The Kings’ Daughters

In the early days of new France, the vast majority of immigrants were men. Population growth was very slow in Quebec as most men returned to France after they had fulfilled their employment contract.

The French people knew a lot about their wilderness colony as the Jesuits published a best sellereach year called, Jesuit Relations which was based on written reports from their missionary priests. to be sure, some passages in the books were genuine hair raisers

Nevertheless, a trickle of Frenchmen migrated to new France in hopes of getting rich in the lucrative fur trade or building a large farm from the vast lands waiting to be claimed and cleared.

The French king, Louis IVX, wanted to increase the flow of his Roman Catholic subjects to new France rather than just dumping convicts and undesirables on the Quebec waterfront.

The obvious solution to population growth was to encourage French women to start a new life in Quebec. King Louis came up with a proposition. all young, single, unmarried women who were willing to immigrate to new France would be given a dowry of money, sewing and household items and other goods a new wife needed to start a home. and of course a one way ocean passage. these young ladies were soon referred to as the Daughters of the King.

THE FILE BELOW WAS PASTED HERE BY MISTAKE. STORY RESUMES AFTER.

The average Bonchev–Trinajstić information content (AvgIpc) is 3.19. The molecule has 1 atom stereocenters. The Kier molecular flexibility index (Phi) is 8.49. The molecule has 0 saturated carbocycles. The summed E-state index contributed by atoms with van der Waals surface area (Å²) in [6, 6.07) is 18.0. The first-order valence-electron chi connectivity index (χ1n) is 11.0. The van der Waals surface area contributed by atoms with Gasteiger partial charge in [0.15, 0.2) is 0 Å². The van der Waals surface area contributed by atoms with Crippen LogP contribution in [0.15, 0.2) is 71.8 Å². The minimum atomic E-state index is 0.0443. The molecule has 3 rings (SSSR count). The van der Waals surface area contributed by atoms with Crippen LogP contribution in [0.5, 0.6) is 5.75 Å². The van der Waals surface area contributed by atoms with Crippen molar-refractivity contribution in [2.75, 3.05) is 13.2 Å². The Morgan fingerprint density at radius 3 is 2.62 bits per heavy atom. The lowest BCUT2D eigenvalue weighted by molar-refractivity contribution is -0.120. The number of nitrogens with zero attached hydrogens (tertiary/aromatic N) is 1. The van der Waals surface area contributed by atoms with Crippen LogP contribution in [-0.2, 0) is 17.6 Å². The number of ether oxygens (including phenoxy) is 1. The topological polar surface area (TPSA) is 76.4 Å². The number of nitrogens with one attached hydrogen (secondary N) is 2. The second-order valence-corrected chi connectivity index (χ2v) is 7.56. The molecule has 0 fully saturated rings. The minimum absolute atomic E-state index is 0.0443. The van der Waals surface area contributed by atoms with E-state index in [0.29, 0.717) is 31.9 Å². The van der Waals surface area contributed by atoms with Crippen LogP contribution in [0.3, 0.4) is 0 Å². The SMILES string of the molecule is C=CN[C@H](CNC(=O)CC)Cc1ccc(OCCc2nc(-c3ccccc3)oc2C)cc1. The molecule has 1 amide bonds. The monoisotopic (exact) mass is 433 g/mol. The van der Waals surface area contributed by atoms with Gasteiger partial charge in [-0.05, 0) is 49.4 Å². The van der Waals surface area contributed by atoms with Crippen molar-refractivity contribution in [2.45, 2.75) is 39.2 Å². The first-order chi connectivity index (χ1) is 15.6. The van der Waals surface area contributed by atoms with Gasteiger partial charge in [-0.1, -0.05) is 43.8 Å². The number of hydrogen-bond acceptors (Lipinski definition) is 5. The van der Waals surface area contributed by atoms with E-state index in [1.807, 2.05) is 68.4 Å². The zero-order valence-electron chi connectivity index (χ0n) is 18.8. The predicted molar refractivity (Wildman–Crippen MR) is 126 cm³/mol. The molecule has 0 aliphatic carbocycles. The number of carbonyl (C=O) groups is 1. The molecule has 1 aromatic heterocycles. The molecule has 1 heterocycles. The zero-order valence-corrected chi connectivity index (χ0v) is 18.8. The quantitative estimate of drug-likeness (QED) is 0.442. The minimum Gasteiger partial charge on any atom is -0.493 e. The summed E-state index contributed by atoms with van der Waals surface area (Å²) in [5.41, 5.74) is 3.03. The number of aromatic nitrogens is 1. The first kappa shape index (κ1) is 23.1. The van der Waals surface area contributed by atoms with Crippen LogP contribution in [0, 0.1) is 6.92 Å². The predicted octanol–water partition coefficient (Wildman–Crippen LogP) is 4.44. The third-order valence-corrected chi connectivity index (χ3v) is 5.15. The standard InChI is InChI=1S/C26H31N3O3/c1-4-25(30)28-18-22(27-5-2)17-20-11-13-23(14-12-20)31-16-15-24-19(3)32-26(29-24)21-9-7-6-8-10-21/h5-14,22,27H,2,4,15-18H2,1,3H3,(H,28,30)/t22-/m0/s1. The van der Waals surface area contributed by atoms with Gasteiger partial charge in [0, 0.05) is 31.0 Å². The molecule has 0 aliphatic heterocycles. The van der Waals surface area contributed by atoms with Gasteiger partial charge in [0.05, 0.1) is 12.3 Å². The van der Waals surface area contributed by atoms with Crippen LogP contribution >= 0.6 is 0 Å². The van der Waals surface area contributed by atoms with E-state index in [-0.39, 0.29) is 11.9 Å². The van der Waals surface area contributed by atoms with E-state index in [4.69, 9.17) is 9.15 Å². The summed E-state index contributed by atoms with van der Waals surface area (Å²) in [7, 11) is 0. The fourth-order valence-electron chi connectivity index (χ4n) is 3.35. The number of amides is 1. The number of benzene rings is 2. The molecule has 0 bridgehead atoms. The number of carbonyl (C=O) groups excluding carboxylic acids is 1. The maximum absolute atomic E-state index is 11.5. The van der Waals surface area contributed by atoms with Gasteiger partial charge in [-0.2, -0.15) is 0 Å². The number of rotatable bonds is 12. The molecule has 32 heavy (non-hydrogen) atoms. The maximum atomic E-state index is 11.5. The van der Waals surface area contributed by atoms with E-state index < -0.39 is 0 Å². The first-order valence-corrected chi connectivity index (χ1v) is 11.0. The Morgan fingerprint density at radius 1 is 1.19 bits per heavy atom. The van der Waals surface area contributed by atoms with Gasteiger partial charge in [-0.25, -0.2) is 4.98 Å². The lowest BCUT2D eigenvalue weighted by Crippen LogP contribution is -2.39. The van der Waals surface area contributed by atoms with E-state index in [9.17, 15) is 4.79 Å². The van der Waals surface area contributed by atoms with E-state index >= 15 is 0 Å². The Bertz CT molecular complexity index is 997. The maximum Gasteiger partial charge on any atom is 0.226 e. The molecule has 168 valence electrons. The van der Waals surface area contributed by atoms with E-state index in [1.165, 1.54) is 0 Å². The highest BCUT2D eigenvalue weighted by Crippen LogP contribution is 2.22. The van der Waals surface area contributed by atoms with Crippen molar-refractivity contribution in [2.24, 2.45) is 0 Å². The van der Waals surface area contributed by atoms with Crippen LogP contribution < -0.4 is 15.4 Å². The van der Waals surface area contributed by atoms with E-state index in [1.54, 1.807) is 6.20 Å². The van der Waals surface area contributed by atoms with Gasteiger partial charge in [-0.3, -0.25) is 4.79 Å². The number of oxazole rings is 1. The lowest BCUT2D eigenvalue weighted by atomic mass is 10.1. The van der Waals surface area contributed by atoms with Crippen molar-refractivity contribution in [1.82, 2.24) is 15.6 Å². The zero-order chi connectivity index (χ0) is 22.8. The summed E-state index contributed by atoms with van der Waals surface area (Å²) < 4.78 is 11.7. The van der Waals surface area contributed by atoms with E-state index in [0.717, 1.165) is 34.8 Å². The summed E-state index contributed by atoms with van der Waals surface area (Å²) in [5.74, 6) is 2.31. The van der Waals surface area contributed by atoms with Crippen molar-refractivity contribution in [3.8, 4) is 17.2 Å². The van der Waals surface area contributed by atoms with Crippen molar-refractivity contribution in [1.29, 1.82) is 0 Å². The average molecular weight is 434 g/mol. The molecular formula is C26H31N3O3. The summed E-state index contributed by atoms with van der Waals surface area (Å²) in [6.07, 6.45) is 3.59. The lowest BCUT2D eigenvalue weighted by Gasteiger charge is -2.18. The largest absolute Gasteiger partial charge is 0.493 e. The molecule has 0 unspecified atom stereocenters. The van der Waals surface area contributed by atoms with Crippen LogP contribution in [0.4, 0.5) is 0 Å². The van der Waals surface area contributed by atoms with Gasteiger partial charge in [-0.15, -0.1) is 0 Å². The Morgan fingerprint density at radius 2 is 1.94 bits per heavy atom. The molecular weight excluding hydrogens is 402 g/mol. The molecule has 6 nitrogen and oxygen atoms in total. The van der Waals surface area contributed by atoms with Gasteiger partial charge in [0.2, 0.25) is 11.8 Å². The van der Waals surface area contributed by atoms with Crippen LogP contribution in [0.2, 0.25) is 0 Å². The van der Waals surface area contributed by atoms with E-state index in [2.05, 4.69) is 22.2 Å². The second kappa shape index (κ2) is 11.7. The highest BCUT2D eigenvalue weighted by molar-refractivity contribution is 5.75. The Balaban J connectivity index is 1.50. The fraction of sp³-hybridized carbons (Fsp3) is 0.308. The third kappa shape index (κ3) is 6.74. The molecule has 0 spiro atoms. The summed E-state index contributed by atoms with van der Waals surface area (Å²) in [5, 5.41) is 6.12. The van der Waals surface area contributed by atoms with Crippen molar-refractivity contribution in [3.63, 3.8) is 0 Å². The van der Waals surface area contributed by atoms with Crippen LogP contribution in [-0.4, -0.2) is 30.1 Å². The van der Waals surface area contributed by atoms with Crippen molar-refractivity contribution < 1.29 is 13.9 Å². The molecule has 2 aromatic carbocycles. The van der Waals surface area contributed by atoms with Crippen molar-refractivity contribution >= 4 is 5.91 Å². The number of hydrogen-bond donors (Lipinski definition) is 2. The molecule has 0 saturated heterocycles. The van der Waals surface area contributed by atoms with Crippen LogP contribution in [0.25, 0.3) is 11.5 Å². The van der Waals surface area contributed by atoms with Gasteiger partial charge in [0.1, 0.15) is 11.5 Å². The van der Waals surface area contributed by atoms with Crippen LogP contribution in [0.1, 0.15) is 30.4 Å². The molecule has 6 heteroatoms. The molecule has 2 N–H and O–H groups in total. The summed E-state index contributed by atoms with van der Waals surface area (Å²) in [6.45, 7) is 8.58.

Early on, the streets of Paris and other towns were swept clean of homeless women, female criminals, prostitutes, etc. and all were encouraged to make the trip.

Soon, the King realized that it would be better to recruit women who grew-up on farms as they would already be accustomed to the rigors of a pioneer wife.

When the ships carrying Daughters of the King docked at Quebec each year, a gaggle of bachelor Frenchmen would be waiting. The men would rush aboard to meet the women, hoping to find a keeper. Choosing was not the exclusive right of the men. The young women could reject a suitor as well. Some of those who agreed to wed were immediately married by Jesuit priests waiting on the dock.

As you might imagine, the most desirable ladies were big and muscular and able to work side-by-side with their husband clearing land, building a log cabin home, tending livestock as well as keeping house and birthing babies.

However, these pioneer ladies of new France liked to doll-up too. if they could, they’d buy the latest Paris fashions and show off at church to such an extent that the priests were constantly complaining.

The Kings’ Daughters


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